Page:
MOBILE, Ala. – The timing appears just right for the Buffalo Bills to be looking for a big-play receiving complement to Sammy Watkins.
The NFL Draft figures to have several good ones available within the first three or four rounds, even while the Bills consider other needs such as defensive end/outside linebacker, inside linebacker, and perhaps quarterback.
The Senior Bowl, alone, had five receivers widely regarded among the top 20 prospects at the position: Sterling Shepard of Oklahoma, Braxton Miller of Ohio State, Paul McRoberts of Southeast Missouri State, Aaron Burbridge of Michigan State, and Malcolm Mitchell of Georgia.
“The draft, in all, is maybe not as top-heavy as years past, but the depth of it is very intriguing, especially on the defensive line position, the quarterback position, and the wide receivers,” Bills General Manager Doug Whaley said early last week in Mobile.
Add underclassmen to the mix, and the possibilities become even more intriguing as the Bills set out to replace Robert Woods in the No. 2 receiver spot behind Watkins.
Miller drew the most attention of the receivers at the Senior Bowl for two major reasons: he made a high-profile conversion from quarterback before his final season at Ohio State and, although he caught only two passes for 8 yards in the North’s 27-16 Senior Bowl loss against the South on Saturday, he was one of the more impressive performers in practice.
So was Shepard, despite the fact he didn’t catch a pass Saturday. In fact, he was voted the Senior Bowl’s Practice Player of the Week, using his exceptional speed to consistently burn defensive backs on deep routes.
And practice showings here are what carry the most weight with NFL talent evaluators because they provide the earliest indications of how the players handle pro-style coaching and react to a variety of circumstances that might not always arise during the game.
Some draft analysts see Miller and Shepard being chosen in the second or third round. Miller has the thinner body of work as a receiver, and NFL teams that have him on their radar would likely look to incorporate him in various packages that involve throwing and running as well as receiving.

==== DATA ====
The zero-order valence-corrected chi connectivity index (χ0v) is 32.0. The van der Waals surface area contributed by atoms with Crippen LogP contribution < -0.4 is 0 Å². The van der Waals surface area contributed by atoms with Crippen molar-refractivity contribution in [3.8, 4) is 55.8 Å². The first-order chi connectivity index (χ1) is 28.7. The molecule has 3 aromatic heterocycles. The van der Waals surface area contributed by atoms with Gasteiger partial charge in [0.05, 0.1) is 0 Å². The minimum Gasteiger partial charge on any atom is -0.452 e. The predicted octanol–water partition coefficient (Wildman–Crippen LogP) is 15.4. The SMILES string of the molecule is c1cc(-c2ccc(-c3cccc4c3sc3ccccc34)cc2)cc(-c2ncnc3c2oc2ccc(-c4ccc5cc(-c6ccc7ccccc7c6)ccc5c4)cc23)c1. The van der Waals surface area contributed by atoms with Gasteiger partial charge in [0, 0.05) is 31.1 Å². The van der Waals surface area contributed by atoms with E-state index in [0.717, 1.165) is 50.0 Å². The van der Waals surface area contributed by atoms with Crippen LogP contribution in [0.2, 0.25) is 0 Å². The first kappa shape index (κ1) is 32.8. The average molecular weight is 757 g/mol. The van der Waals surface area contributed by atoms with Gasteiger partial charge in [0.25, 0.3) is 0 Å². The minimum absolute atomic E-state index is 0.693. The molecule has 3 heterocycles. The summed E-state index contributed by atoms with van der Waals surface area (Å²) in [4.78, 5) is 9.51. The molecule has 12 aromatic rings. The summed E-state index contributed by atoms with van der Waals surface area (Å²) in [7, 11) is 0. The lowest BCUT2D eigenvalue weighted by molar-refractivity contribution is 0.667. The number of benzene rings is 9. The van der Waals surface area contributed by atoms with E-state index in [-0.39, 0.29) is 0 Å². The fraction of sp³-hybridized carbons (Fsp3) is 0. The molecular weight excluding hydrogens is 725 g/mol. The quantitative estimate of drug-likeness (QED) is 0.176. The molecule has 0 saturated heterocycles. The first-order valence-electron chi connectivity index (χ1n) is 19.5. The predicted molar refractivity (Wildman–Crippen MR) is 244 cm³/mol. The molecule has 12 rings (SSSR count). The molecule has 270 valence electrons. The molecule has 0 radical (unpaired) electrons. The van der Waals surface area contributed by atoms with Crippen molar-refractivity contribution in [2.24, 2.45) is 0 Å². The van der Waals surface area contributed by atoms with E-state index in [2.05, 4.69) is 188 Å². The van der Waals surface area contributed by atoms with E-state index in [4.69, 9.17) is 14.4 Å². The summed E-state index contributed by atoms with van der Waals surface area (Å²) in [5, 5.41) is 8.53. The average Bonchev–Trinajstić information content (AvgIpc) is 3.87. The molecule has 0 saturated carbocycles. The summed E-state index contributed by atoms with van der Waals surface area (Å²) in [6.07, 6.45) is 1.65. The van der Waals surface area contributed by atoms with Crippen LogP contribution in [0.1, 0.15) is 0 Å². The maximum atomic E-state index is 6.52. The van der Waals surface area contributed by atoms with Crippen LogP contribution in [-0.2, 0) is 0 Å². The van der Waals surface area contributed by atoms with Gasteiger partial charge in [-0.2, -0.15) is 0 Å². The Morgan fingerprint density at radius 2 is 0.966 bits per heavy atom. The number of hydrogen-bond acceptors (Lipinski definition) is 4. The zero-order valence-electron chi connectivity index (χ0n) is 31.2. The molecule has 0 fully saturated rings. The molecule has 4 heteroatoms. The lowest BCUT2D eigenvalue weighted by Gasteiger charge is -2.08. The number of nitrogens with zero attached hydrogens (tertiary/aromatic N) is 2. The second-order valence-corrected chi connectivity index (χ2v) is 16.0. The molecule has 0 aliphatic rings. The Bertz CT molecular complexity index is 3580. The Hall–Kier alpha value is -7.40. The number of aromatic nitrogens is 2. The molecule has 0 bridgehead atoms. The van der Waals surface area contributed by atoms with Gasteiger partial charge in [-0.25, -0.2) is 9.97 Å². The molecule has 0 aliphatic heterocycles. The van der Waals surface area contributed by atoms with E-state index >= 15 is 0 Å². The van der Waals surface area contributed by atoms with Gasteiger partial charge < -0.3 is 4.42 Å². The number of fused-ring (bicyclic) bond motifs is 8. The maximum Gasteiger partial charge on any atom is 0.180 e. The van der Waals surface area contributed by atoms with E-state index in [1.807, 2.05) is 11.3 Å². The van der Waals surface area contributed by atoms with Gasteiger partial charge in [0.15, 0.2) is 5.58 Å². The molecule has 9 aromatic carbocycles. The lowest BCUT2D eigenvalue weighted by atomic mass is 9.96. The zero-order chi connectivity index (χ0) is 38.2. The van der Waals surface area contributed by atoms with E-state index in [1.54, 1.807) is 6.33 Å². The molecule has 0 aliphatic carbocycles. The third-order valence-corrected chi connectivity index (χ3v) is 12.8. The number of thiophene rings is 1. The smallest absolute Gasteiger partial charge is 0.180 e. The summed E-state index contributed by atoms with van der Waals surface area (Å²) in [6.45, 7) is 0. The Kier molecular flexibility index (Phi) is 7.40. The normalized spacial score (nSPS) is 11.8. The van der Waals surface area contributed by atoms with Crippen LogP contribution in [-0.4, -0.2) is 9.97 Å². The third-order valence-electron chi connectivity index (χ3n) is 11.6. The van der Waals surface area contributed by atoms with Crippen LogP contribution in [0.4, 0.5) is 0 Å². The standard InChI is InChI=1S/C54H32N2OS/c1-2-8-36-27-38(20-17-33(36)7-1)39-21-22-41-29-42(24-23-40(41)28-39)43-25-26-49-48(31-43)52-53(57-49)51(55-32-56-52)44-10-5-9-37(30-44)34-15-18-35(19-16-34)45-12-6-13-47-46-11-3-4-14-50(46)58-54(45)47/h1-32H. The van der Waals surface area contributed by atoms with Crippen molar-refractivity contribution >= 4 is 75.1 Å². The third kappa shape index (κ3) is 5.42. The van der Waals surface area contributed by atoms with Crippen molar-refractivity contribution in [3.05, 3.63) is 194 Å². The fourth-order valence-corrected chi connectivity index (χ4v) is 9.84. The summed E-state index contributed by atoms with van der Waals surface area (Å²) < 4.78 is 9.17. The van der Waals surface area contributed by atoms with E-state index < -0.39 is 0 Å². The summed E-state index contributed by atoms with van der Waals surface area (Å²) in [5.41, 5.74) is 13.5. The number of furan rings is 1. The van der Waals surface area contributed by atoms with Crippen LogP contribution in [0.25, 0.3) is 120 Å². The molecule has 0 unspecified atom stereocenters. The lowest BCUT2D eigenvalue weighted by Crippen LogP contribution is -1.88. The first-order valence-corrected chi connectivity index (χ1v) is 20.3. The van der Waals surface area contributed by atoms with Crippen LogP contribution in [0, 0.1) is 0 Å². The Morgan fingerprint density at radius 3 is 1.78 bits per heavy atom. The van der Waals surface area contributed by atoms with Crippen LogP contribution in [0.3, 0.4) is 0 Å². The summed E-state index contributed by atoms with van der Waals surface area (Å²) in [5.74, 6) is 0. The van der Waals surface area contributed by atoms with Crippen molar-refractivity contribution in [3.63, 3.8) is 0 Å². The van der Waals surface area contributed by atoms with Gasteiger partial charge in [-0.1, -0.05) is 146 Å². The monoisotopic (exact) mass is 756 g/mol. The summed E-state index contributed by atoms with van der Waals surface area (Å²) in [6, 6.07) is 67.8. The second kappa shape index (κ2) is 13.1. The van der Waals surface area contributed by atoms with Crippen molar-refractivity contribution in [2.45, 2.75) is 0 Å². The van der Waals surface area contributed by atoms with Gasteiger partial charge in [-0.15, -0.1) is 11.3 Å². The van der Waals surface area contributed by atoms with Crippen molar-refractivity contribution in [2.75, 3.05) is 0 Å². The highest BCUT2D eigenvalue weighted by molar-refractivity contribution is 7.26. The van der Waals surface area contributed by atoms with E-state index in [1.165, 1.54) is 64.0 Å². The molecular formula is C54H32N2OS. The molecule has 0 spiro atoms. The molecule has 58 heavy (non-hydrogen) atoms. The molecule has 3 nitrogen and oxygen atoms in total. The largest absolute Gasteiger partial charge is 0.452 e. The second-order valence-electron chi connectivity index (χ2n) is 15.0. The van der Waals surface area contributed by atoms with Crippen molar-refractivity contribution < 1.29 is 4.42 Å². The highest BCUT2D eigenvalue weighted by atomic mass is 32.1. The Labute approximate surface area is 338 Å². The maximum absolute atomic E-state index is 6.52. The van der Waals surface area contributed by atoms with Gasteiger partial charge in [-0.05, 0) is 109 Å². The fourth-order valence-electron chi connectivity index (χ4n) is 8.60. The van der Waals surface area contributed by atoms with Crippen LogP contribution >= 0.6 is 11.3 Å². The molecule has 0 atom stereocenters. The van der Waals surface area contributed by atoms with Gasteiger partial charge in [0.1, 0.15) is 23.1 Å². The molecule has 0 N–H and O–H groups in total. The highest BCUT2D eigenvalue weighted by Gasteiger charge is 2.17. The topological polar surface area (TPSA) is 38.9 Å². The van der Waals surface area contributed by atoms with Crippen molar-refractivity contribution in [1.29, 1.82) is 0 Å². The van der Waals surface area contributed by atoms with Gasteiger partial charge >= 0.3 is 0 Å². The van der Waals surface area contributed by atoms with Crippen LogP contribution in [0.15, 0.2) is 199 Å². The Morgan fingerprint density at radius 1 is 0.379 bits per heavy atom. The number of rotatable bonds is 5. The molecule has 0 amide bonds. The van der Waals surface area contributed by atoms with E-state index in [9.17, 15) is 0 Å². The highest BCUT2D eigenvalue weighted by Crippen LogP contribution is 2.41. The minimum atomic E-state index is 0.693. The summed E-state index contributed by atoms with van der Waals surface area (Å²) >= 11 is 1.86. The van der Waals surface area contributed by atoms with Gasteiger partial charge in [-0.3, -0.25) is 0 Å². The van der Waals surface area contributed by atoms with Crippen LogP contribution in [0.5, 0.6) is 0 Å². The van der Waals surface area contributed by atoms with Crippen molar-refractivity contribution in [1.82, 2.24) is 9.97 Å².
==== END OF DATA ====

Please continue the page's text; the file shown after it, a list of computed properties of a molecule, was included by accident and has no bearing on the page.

McRoberts and Burbridge, each of whom caught a touchdown pass Saturday, look to be in the third- and/or fourth-round category, while Mitchell carries a fourth-round tag.
Shepard is more of a pure, big-play target. He finished his Sooner career with 223 receptions for 3,482 yards and 26 touchdowns. As a senior, he was a semifinalist for the Biletnikoff Award as college football’s top receiver.
Asked last week what he believes he can bring to the NFL, Shepard said, “Just big plays and I’m a guy that loves to make them. And I’m going to find a way to get it done. That’s the main thing I’m going to bring – good hands, after-the-catch speed, big plays.”
At 5-foot-10 and 193 pounds, he does not have the ideal size most NFL teams desire. Yet, he doesn’t consider that an impediment. Shepard believes he can use his tremendous speed to make enough of an impact from the slot, his projected primary position as a pro, as well as the outside.
“Height’s not an issue to me,” he said. “I play bigger than I look. That’s never been anything that’s popped in my brain and made me play any different. That’s something that people look at, but guys around the league are kind of helping my case like (5-11) Odell Beckham and (5-10) Antonio Brown.”
Jason Garrett and the Dallas Cowboys’ coaching staff put the North team through an intensive week of work (including highly competitive one-on-one matchup periods), while Gus Bradley and his South assistants focused on a detail-oriented approach that was heavier on instruction.
“There’s nothing too small that you don’t need to know,” Mitchell said of his biggest takeaway from the Senior Bowl. “It’s all very detailed. You’ve got to make sure you use all your fundamentals and techniques that let you know you’re doing it correctly.”
For his college career, the 5-11, 194-pound Mitchell caught 174 passes for 2,350 yards and 16 touchdowns. NFL scouts like the way he explodes out of his breaks, eludes tacklers, and uses his considerable strength to fight for the ball and rip through would-be tacklers.
“To be completely honest, I think I am one of the top receivers in our class,” Mitchell said. “There’s always room to improve, so I’m not saying I’m perfect and I have everything down. But I definitely think I can compete at any level when put side-by-side with anybody.”
Then, there is KJ Maye of Minnesota. He might have been as intriguing as any prospect at the Senior Bowl.
Maye, who is from Mobile, stands only 5-8 and is seen as a sixth- or seventh-round pick. Yet, he appeared to do himself some favors with his practice performances by showing good speed and running fairly precise routes. He also had two receptions Saturday, but for only 6 yards.
“I feel like I can make a big impact in the NFL,” Maye said. “Just watching the way they use slots these days, it’s a man-to-man league, and if you’ve got that good quickness and you can beat coverage, you’ll be able to play in the league.
“I don’t have a big name like a lot of guys, but this week was important, just to make sure people know who I am and make sure people know what kind of player I am. I feel like I fit in pretty well as one of the top guys.”